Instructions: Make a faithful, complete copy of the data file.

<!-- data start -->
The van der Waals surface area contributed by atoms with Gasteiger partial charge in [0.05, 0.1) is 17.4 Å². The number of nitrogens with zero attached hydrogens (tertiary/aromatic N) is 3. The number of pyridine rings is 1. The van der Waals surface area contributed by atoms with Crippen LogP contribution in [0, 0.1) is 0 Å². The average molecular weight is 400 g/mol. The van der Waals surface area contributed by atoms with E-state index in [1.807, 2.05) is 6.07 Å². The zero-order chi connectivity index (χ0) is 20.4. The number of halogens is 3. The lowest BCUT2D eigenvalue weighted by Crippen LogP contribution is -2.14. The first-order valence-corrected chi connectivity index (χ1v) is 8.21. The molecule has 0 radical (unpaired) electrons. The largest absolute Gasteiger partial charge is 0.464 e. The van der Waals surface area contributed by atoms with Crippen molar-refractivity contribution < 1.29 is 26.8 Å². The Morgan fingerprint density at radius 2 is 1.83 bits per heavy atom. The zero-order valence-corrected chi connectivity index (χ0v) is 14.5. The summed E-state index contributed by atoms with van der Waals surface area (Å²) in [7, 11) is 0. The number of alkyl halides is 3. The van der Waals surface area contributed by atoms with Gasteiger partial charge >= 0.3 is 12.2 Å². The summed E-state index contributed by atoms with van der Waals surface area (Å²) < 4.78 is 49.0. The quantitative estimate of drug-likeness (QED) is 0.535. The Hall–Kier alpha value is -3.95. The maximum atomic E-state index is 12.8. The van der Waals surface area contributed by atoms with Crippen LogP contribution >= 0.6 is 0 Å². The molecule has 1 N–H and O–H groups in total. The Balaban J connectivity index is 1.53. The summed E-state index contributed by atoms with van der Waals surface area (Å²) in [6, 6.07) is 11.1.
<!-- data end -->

The van der Waals surface area contributed by atoms with Gasteiger partial charge in [0.05, 0.1) is 17.4 Å². The number of nitrogens with zero attached hydrogens (tertiary/aromatic N) is 3. The number of pyridine rings is 1. The van der Waals surface area contributed by atoms with Crippen LogP contribution in [0, 0.1) is 0 Å². The average molecular weight is 400 g/mol. The van der Waals surface area contributed by atoms with E-state index in [1.807, 2.05) is 6.07 Å². The zero-order chi connectivity index (χ0) is 20.4. The number of halogens is 3. The lowest BCUT2D eigenvalue weighted by Crippen LogP contribution is -2.14. The first-order valence-corrected chi connectivity index (χ1v) is 8.21. The molecule has 0 radical (unpaired) electrons. The largest absolute Gasteiger partial charge is 0.464 e. The van der Waals surface area contributed by atoms with Crippen molar-refractivity contribution < 1.29 is 26.8 Å². The Morgan fingerprint density at radius 2 is 1.83 bits per heavy atom. The zero-order valence-corrected chi connectivity index (χ0v) is 14.5. The summed E-state index contributed by atoms with van der Waals surface area (Å²) in [7, 11) is 0. The number of alkyl halides is 3. The van der Waals surface area contributed by atoms with Gasteiger partial charge >= 0.3 is 12.2 Å². The summed E-state index contributed by atoms with van der Waals surface area (Å²) < 4.78 is 49.0. The quantitative estimate of drug-likeness (QED) is 0.535. The Hall–Kier alpha value is -3.95. The maximum atomic E-state index is 12.8. The van der Waals surface area contributed by atoms with Crippen LogP contribution >= 0.6 is 0 Å². The molecule has 1 N–H and O–H groups in total. The Balaban J connectivity index is 1.53. The summed E-state index contributed by atoms with van der Waals surface area (Å²) in [6, 6.07) is 11.1.